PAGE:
More buds, flowers and squash

I don’t know how we could have missed the obvious! In my blog last week, I showed a picture of the bush beans that we thought were pole beans, and cucumbers in need of trellising.  The plan was to build a support structure with the existing pole and the cucumbers could climb.

Silly me, making more work than necessary.

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We saw the solution when we looked at the blog and picture together.  Move the ladder!

I pulled out broke the pole, moved the ladder, tied the cucumbers gently to it with twine, and DONE.

The cucumbers in the backyard are a different story.
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The little leaf pickling hybrid in the front is growing in all directions.  The straight 8 in the back has just begun stretching out and reaching for anything near it.  The plan is to build a 3 bamboo trellis, like for beans, and use twine to help give the cucumbers space to climb. We may need to add wood or bamboo cross bars, as we also want our delicata squash to climb up it. (By the way, I’m not sure I like the look of leaves as mulch. We’re continuing to build our lasagna garden on top of the plants, and will add grass clippings next.  And we’ll water with compost and worm tea, once we make those.)

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Here’s the delicata squash.  Probably one of my favorite plants in the backyard because of it’s silvery textured leaves.  I’m pretty sure the plant is healthy and supposed to look this way.  It’s just started flowering, although still all male flowers. This plant is grown from seeds from Johnny’s.  I must admit, I love looking through the Johnny’s catalogue, but I wish they had more heirlooms rather than hybrids.  For now, we’ll use the seeds we have, and save the heirloom seeds we’re growing.  (We have so many seeds, that we won’t have to purchase summer veggies for a few years.)

All the squash are starting to perk up, in fact.

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The acorn squash (back left) and red kuri (back right) are taking off.  In the squash bed (future home of David’s magnificent A-frame structure) we are growing: (back row, left to right) marigold, thai basil, Kazakh melon, sweet granite melon, charentais melon, Malali watermelon. Front row, left to right: Pinnacle spaghetti squash, buttercup, sweet dumpling, sugar baby water melon. I can’t believe we fit them all (so far).  I found one more watermelon package we didn’t plant and may try to squeeze in another plant on the outside edge.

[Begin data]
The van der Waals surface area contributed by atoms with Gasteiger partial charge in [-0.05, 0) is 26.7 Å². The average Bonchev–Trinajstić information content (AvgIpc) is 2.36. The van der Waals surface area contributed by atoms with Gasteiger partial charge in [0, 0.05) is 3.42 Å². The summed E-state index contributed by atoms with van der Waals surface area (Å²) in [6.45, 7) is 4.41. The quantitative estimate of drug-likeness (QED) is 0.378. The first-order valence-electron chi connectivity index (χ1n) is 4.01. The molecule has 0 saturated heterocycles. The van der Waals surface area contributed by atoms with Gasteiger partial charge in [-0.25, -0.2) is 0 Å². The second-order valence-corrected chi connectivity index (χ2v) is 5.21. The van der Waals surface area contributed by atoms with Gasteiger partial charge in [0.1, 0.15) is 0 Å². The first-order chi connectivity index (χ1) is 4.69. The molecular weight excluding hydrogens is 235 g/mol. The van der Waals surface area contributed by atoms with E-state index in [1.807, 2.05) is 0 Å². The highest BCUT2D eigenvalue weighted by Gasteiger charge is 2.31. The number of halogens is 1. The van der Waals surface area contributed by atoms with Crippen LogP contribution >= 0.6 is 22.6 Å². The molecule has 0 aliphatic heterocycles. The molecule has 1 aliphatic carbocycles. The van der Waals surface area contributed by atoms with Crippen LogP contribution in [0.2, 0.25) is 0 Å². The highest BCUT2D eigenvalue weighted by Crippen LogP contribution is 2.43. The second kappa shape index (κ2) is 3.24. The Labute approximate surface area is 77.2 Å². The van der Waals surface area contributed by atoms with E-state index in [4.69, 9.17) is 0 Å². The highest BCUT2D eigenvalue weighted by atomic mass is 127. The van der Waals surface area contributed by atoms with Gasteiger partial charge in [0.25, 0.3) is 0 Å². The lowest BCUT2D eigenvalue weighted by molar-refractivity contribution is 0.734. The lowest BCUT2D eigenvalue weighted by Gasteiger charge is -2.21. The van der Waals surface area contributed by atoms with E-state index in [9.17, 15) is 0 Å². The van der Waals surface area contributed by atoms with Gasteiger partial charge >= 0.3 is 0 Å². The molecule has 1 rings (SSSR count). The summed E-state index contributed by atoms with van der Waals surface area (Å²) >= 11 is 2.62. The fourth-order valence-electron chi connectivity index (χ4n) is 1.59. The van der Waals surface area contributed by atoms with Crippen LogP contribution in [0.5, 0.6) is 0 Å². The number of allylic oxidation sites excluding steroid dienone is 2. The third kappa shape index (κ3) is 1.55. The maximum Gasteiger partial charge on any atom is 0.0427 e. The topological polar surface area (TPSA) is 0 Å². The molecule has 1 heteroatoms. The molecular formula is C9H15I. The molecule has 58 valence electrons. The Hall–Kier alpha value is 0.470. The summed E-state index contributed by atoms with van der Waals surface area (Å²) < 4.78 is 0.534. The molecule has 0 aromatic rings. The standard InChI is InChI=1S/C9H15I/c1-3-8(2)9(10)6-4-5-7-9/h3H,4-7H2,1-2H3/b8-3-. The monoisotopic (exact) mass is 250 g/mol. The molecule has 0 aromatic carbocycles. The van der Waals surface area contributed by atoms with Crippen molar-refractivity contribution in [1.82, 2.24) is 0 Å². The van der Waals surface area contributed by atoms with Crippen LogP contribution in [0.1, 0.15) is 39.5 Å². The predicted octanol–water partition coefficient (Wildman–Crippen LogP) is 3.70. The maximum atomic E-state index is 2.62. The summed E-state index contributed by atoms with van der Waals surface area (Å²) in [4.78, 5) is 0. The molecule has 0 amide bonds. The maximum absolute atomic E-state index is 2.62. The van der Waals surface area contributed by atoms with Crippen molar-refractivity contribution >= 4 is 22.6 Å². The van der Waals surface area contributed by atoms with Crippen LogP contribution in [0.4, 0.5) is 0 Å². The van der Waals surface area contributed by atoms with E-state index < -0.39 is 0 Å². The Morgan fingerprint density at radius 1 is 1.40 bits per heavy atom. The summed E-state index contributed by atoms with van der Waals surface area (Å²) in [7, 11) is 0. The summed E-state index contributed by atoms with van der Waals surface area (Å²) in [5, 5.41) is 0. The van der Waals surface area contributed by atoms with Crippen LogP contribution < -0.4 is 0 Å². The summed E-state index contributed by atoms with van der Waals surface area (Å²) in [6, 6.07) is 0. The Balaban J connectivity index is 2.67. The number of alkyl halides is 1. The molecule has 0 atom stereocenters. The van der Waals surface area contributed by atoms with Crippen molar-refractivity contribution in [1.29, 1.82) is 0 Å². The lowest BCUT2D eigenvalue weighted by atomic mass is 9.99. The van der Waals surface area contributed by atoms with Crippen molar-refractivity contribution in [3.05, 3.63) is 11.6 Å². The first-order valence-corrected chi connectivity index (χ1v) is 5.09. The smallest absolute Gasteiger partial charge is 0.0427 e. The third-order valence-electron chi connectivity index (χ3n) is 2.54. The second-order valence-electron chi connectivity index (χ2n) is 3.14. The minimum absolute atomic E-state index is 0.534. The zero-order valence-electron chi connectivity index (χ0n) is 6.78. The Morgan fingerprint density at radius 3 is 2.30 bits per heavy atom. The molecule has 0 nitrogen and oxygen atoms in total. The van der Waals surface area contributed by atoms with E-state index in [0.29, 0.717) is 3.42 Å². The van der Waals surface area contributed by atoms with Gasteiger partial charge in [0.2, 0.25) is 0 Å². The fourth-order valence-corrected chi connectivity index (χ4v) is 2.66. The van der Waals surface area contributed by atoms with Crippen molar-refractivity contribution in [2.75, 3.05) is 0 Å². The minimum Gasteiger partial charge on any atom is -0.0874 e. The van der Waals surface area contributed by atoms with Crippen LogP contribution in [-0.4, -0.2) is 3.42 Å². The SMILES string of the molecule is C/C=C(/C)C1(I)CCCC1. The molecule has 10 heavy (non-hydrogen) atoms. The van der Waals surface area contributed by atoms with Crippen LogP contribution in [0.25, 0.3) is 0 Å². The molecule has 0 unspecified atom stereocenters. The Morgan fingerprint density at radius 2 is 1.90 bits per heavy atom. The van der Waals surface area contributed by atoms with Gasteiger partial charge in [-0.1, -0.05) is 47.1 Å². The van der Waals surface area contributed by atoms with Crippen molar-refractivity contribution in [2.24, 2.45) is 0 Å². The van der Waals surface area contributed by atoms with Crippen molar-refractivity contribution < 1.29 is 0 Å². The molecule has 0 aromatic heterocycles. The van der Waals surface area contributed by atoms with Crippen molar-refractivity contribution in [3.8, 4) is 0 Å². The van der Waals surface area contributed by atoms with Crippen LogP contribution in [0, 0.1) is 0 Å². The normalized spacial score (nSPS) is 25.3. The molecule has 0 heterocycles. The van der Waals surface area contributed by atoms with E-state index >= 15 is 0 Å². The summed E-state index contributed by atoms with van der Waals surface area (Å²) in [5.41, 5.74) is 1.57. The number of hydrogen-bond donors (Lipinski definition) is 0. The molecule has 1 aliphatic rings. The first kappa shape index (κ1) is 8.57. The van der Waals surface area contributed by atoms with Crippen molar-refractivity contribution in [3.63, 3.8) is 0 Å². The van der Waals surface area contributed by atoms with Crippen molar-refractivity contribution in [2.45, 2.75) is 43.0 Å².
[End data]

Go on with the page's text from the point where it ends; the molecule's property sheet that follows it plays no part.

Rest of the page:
We decided to put a few plants in yesterday that will grow under the A-frame.  They are against the wall, and short rows right now.  We planted Purple Haze carrots, Parisienne carrots and watermelon radishes.

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Hiding behind the Acorn and Red Kuri squash plants, are the summer squashes.  Our pattypan has it’s first squash about to flower. I love the shape of the buds!

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The Red Kuri has as few squash coming along. This little baby has a long way to grow.

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The okra, tucked in behind the apricot tree is taking off.  We noticed it has buds starting to form. So soon.

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We’ve been waiting for the borage to open up, and today we got our first flower! We plan to eat these, but this first flower gets to stay and attract bees.  We’ve been watching bees come and go to the squash blossoms for the past few days.  Each time we see a bee, we cheer it on!  It’s impressive that even living in an urban area, next to the freeway, we have honeybees come to pollinate our flowers.

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The pink flowers on the plant I massively pruned have finally opened! I’ll post a picture of the whole plant once it fills in.

The front yard has huge flowering herb plants right now.

P1010777Rosie took a while to understand what I wanted, but here she is posing with our cilantro plant. This one self seeded, and our plan is to harvest coriander and hope it will self seed.  The bulbs behind it will be thinned shortly, making space for more herbs and flowers.

Today we plan to fertilize everything, harvest lettuce and make radish pickles with the watermelon radishes I harvested yesterday. This morning I did a little research about using radish greens and would love suggestions if anyone has them!
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6 thoughts on “More buds, flowers and squash

    • Isn’t it impressive?! I’m glad it got staked up, rather than flopping over the sidewalk. My husband loves cilantro, so he walks by and inhales deeply. The flies and ladybugs are all over it also.

  1. My spouse and I stumbled over here from a different web page and thought I should check things out.
    I like what I see so i am just following you. Look forward to going over your web page for a second time.

  2. That borage! So beautiful! I’ve never grown it but if the. Bees love it so much, I better start. Of course, I am squash challenged so I’ll just admire yours. Those silvery leaves are. Just.exquiste. I always thought if you could find a way to stitch or bond the squash leaves together, it might make a really neat table runner for a dinner Thanks, as always, Sam for piquing my interest in your patch of dirt!

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